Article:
Virginia’s largest seabird colony thrives amid rush hour traffic
Virginia’s largest seabird colony is a tiny island dominated every spring by tens of thousands of nesting royal terns, laughing gulls, black skimmers and more. The sight of so many birds harkens back to a prehistoric era when their dinosaur ancestors ruled. But the colony isn’t in some remote corner of the Commonwealth. In fact, during the summer months over 100,000 drivers pass the colony every day on the Hampton Roads Bridge-Tunnel.
“It’s mind-boggling how tolerant to disturbance [the birds] are out there,” said Ruth Boettcher of the Virginia Department of Wildlife Resources (DWR), after a visit to the colony this summer.
On Fort Wool, situated about halfway across the Bridge-Tunnel, the piercing calls of so many birds easily drown out rush hour. The high volume of traffic hasn’t hampered the ability of tens of thousands of royal terns and other birds to successfully hatch their eggs and raise their young.
In the early 1980s, seabirds started nesting on nearby South Island, the manmade chunk of land where the Bridge-Tunnel dives underneath the James River. But in recent years an expansion of the roadway displaced the colony’s habitat as the 2020 nesting season rapidly approached.
The fate of the colony remained in limbo until the middle of February of 2020, just weeks before birds would start returning in early April.
Then, Gov. Ralph Northam issued a mandate that nesting habitat be created on Fort Wool. The mandate also called for barges to be placed next to Fort Wool to provide additional habitat.
Boettcher described a rapid effort, getting contractors to replace trees and grass with sand, where seabirds can lay their eggs. DWR partnered with Virginia Tech’s shorebird program to put out decoys and sound systems playing tern calls to attract seabirds, and to monitor the site.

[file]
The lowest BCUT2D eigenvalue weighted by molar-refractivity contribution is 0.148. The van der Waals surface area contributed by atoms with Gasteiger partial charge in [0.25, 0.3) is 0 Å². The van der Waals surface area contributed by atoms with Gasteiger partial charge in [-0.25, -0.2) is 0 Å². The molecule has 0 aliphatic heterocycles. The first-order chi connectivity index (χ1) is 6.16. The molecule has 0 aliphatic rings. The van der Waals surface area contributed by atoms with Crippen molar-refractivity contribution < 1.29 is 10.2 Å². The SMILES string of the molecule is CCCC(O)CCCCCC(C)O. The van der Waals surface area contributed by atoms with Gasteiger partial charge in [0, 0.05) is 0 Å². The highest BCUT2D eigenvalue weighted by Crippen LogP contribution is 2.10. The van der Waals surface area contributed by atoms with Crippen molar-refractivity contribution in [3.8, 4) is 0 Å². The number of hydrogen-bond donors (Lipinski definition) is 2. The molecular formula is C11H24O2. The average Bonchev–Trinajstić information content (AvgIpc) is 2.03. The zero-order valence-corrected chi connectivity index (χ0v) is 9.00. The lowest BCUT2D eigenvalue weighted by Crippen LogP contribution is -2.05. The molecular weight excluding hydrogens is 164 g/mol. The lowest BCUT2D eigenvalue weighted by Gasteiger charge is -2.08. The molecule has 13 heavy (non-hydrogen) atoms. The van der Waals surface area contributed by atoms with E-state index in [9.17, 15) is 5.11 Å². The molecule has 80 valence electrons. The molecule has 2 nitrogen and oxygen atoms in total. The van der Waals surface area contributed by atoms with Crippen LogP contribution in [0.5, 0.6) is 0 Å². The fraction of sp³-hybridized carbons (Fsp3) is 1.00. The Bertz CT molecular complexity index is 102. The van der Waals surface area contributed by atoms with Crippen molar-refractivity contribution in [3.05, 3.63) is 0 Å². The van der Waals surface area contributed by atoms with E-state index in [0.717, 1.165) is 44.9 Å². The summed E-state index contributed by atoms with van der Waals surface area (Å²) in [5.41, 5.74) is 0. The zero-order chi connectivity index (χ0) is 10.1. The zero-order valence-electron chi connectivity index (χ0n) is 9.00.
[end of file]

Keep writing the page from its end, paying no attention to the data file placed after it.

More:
“The royals showed up right away,” Boettcher said. “As soon as we had that sandy substrate down on Fort Wool, bam, they were there—along with a couple hundred pairs of sandwich terns.”
Barges were in place a little later, by mid-May. Within a couple days, Boettcher said they were seeing common terns using the barges.
She estimated that well over 90% of Virginia’s royal terns and all of its sandwich terns nested there this year.
Other species using Fort Wool include laughing gulls, snowy egrets and just a handful of American oyster catchers, herring gulls and great black-backed gulls. Common terns, black skimmers and gull-billed terns all nest on the barges.
“Overall, I think all the numbers are larger than they were last year,” Boettcher said.
Climate impacts Virginia’s seabirds
The rise of South Island and now Fort Wool as Virginia’s top nesting site for seabirds contrasts sharply with the declining success of birds at other important nesting sites on Virginia’s much less populated Eastern Shore
“They're low-lying islands, they're pristine in nature, but they're highly susceptible to frequent tidal flooding and storm events,” Boettcher said. “We're seeing a lot more flooding events in the marshes. So where wading birds nest, where seabirds nest, they’re just getting inundated.”
As rising sea levels and land subsidence consumes islands around the Chesapeake, and storms become more intense in a warming climate, birds are struggling to adapt.
“It's leading to reduced production of young, and so we're starting to see just overall declines for a number of these species,” Boettcher said.
This year, Virginia’s coastal nesting sites took a hit from a heavy storm over Memorial Day weekend, and then again from the remains of Hurricane Elsa.
“We've had a historical colony in Chincoteague Bay and it was not there this year, because of probably the Memorial Day storm.” said Boettcher, who pointed out that some of the loss was made up by royal terns moving to another coastal island.
Besides the sandwich tern, every species nesting on Fort Wool or the barges has been designated a Species of Greatest Conservation Need in Virginia. The gull-billed tern is a state-threatened species.
Terns nest on open sand and must constantly protect their eggs from the harsh summer sun, so buoys mark a restricted zone around Fort Wool to keep boaters from straying too close and disturbing the colony. Intensive management also helps avoid vehicle collisions. But the upside of having a nesting colony so close to humans is that there are more opportunities to appreciate wildlife. Boettcher and others at DWR stay busy with outreach, and work to bring the birds to people online.
“I think people are psyched to see this,” said Boettcher, who pointed out that it was the people who protected the birds in the first place.
“One of the main driving forces behind the mandate that was issued by Gov. Northam was the birding community and just the public outcry that we need to do something for those birds.”
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